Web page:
Paragraph (c)(2) states that "Where the country of origin of a textile or apparel product cannot be determined under paragraph (c)(1) of this section, the country of origin of the good is the single country, territory, or insular possession in which each foreign material incorporated in that good underwent an applicable change in tariff classification, and/or met any other requirement, specified for the good in paragraph (e) of this section".

Paragraph (e) states that "The following rules shall apply for purposes of determining the country of origin of a textile or apparel product under paragraph (c)(2) of this section":

6101-6117 If the good is not knit to shape and consists of two or more component parts, a change to an assembled good of heading 6101 through 6117 from unassembled components, provided that the change is the result of the good being wholly assembled in a single country, territory, or insular possession

The subject knit men's and women's T-shirts are classified in heading 6109, HTSUS. The men's knit pants and suit-type jackets are classified in heading 6103, HTSUS, and the women's knit pants and suit-type jackets are classified in heading 6104, HTSUS. As the tariff shift directs us to the single country where the assembly operations occur, that is, in this case, Cambodia, the country of origin for the subject merchandise is Cambodia.

Certificate of Origin

A certificate of origin from Cambodia is not a requirement of entry. However, should a port request the certificate of origin [19 CFR 142.3 (a)(5)], it is recommended that you contact the requesting port concerning the reason for the request and ascertain whether other documentation, such as production records or bill of lading, could be submitted in place of the certificate of origin.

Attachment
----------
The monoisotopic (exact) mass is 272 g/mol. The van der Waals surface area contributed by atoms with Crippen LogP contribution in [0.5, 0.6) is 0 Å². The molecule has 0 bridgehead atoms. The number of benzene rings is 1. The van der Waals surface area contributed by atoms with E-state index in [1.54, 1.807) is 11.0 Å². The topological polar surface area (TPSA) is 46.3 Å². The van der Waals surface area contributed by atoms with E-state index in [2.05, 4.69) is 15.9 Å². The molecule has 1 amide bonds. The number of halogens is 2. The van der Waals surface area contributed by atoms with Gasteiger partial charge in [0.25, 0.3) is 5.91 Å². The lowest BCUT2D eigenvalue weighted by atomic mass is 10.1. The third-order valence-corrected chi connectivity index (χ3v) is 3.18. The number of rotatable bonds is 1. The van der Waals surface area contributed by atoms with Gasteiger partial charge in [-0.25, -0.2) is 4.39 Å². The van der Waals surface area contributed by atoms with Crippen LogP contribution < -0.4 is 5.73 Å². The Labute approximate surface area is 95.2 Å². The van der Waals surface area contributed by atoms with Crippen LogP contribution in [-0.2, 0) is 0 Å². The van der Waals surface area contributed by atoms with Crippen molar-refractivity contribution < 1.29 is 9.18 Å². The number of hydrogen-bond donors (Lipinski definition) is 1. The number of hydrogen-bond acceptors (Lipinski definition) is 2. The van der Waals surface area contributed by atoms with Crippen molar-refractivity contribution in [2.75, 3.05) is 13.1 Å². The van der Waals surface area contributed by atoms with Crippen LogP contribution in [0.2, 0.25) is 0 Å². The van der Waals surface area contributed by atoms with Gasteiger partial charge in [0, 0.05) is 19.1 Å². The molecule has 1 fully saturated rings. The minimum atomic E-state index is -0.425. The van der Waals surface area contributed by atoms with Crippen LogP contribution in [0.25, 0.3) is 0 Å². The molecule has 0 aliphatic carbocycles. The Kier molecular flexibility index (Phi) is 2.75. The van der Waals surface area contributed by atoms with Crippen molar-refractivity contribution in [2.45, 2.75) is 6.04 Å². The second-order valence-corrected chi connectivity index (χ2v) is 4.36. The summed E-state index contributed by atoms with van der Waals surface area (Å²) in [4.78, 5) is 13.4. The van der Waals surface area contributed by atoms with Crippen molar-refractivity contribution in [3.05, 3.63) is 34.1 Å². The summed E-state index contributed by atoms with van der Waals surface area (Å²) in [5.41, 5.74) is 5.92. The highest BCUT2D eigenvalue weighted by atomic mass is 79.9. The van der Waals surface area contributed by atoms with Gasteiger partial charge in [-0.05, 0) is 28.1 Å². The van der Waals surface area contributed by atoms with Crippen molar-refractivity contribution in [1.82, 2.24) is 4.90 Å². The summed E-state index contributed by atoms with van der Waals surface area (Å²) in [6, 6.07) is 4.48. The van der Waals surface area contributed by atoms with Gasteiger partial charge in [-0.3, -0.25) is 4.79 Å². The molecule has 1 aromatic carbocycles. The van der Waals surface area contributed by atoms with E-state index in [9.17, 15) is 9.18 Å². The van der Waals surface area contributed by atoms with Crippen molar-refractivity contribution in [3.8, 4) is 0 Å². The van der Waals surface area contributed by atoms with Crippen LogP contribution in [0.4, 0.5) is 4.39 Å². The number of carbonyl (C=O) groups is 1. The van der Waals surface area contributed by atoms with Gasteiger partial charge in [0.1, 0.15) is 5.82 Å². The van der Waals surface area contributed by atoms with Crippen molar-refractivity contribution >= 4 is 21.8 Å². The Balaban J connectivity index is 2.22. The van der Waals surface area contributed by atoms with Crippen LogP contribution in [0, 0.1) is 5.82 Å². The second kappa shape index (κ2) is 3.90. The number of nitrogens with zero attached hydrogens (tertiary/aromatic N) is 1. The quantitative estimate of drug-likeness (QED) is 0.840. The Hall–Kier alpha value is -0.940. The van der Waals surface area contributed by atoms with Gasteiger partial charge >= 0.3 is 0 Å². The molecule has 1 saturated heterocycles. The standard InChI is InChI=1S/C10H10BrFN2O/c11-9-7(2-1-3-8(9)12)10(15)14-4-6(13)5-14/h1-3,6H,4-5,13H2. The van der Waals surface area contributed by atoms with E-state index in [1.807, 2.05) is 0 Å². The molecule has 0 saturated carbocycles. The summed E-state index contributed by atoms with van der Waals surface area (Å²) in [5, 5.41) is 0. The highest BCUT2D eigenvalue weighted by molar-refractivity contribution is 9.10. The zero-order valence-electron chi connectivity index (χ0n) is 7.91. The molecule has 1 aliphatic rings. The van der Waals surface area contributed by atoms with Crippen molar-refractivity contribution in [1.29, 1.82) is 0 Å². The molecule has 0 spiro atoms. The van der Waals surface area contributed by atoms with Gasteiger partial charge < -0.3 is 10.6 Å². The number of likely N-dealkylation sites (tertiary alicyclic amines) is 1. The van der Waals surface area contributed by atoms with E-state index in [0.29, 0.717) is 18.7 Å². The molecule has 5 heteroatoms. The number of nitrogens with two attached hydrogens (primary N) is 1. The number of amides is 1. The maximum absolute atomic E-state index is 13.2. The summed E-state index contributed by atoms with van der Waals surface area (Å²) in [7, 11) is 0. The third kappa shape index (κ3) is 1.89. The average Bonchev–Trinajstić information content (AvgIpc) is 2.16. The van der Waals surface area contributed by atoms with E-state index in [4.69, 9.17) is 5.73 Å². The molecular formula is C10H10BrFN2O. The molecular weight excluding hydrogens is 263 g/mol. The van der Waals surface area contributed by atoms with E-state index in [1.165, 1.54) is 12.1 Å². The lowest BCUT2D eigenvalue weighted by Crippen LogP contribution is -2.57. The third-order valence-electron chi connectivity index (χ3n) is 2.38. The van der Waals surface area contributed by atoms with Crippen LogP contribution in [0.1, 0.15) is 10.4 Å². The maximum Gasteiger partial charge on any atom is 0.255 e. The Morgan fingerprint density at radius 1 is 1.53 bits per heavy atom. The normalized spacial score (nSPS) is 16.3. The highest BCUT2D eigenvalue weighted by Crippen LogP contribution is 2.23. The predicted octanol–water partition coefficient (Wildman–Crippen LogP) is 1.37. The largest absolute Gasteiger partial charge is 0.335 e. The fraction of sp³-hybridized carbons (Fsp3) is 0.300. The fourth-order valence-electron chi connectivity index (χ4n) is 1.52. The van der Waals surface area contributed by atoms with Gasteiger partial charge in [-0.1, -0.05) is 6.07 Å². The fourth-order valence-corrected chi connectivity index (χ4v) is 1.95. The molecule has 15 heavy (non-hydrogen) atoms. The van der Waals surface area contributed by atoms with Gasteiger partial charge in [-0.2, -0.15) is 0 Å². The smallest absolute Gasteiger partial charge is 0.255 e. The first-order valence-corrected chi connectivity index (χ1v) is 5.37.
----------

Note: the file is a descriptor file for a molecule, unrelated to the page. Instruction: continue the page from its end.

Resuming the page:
You should be advised that Cambodia is currently subject to quota restraints in category 331/631. There has been discussion of implementing a visa arrangement as a control for this quota restraint. This visa arrangement could be comprehensive and include categories other than 331/631. If a visa arrangement is implemented, an original visa would be required to be presented with each entry. In that event, it is the responsibility of the importer to make arrangements with the Government of Cambodia for the issuance of a visa for the quantity imported into the United States.

HOLDING:

The country of origin for the subject merchandise is Cambodia.

The holding set forth above applies only to the specific factual situation and merchandise identified in the ruling request. This position is clearly set forth in section 19 CFR 177.9(b)(1). This section states that a ruling letter is issued on the assumption that all of the information furnished in the ruling letter, either directly, by reference, or by implication, is accurate and complete in every material respect.

Should it be subsequently determined that the information furnished is not complete and does not comply with 19 CFR 177.9(b)(1), the ruling will be subject to modification or revocation. In the event there is a change in the facts previously furnished, this may affect the determination of country of origin. Accordingly, if there is any change in the facts submitted to Customs, it is recommended that a new ruling request be submitted in accordance with 19 CFR 177.2.

Sincerely,

John Durant, Director
Commercial Rulings Division